Pre-Ramble: People like to think that the work of artists is a wild and free-form activity … a fleeting creative expression untethered from the bounds of reality. Today, in checking in on my favorite world-renown environmental artist, Christo (shown at right), I am reminded that this is seldom, if ever, the case.
Since the early 1960’s, Christo and his wife/collaborative partner Jeanne-Claude, have been creating large-scale, intentionally temporary works involving wrapping large man-made or natural structures (like buildings or islands) in colorful or otherwise interesting fabric that are completely funded by the artists themselves through sale of books, preparatory drawings and pieces of Christo’s early work.
Their current piece, Over The River, is to be constructed on the Arkansas River in an area of the Rocky mountains known as Bighorn Sheep Canyon …
“Plans for the project call for horizontally suspending 6.7 miles (10.8 km) of reflective, translucent fabric panels high above the water, on steel cables anchored into the river’s banks. Project plans call for its installation for two weeks during the summer of 2015, at the earliest, and for the river to remain open to recreation during the installation.”
As with all of their other works, public reaction to the project has been intense — proponents praise its whimsey and grandeur, while those opposed cite potential environmental and logistical downsides. A posting on the artists’ website provides an update on the project … I include the bulk of it here as a resounding example of an UN-wild-and-free creative arts set of circumstances …
“In the months since BLM issued its Record of Decision (ROD), Christo and the Over The River team have been focused on the next phases of the project. This includes development of the Event Management Plans (EMP’s) for the initial phases of the project (staging, anchor and Anchor Transition Frame installation), applying for the county permits and finalizing the installation schedule. As we have been working on these tasks, a couple of things have become increasingly apparent.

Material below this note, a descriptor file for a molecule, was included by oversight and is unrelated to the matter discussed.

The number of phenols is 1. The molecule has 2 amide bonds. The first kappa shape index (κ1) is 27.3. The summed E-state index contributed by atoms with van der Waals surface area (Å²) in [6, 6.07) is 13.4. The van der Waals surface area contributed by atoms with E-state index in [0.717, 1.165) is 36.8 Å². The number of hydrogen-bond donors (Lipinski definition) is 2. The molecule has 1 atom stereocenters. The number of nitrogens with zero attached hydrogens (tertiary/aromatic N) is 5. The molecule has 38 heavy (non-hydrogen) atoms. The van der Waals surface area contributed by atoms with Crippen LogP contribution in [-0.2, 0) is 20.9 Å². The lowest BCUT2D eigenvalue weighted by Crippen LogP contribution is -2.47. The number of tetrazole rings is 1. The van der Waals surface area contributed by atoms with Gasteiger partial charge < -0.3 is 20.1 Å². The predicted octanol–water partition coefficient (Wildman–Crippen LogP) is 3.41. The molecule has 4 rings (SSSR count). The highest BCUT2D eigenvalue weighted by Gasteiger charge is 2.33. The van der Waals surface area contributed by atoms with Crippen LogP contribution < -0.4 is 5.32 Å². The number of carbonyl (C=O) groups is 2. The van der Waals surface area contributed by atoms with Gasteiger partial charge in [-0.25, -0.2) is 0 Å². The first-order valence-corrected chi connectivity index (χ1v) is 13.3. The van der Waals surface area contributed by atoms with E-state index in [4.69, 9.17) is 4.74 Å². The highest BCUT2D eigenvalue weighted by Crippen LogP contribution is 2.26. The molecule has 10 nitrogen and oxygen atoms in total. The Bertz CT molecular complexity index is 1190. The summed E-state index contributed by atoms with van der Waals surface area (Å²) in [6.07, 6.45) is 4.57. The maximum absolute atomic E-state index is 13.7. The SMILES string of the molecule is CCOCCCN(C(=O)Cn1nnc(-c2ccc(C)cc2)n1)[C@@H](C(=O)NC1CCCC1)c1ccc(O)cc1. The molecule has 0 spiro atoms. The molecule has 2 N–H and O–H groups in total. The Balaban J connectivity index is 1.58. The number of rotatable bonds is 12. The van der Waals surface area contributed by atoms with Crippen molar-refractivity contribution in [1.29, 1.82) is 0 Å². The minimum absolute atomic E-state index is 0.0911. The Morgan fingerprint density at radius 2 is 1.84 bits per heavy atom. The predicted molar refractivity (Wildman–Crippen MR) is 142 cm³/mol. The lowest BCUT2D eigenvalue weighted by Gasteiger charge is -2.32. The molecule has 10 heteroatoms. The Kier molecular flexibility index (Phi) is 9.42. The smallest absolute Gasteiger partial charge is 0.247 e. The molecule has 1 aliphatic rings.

First, the public continues to express a strong desire to see the specifics of the EMP’s that are being developed. These plans will include operational details that address the many traffic, safety and other issues that have been raised. Typically, this level of detail is not included in an EIS but is usually in an EMP that is developed after a ROD has been issued. That is the process we are following, but the EMP’s for the initial installation phases won’t be fully developed for some months. This leaves little time between completion of each phase of the EMP and the onset of each phase of installation. Christo believes that the public may not have sufficient time to understand this detailed information before installation begins.
Second, the thoroughness of the BLM’s environmental review process resulted in the ROD being issued several months later than originally planned. As a result, the BLM’s Final EIS authorized 28 months for installation, but only 24 months remained. This timeframe also included many months where work was prohibited in certain areas or otherwise restricted because of mitigation measures designed to avoid sensitive wildlife and recreation seasons. The planning activities since the issuance of the ROD made it increasingly apparent that the remaining installation schedule of 24 months did not allow room for unpredictable events such as severe weather.
For these reasons, Christo has decided to shift the Over The River exhibition date from early August 2014 to early August 2015. This adjustment will allow the EMP’s for the initial project phases to be developed before installation begins so that the public will have time to better understand how traffic, safety and other issues will be addressed. It will also reinstate the full 28 month installation schedule, as included in the Final EIS.
The level of opposition and bureaucratic red-tape implied here is staggering. On the face of it, few of us would regard this as anything but a gigantic, mind-numbing hassle — a scenario to be avoided at all costs.
The Take-Away: The thing is, Christo and Jeanne-Claude consider this to be just another part of their creative process. These unique world-class artists regard every bit of the context of their endeavor — the boxes of binders filled with permit requests and legal documents; the research and environmental studies; the hundreds of thousands of people who come to view the finished works; and even the weather conditions that surround the installation and viewing experiences, as critical elements in the overall piece.
The context is a seamless piece of the creative product. In thinking about your own efforts, projects or initiatives — creative, or maybe not so much — consider the value of the big picture context and the ways that it is inextricably connected to your desired outcomes and impact.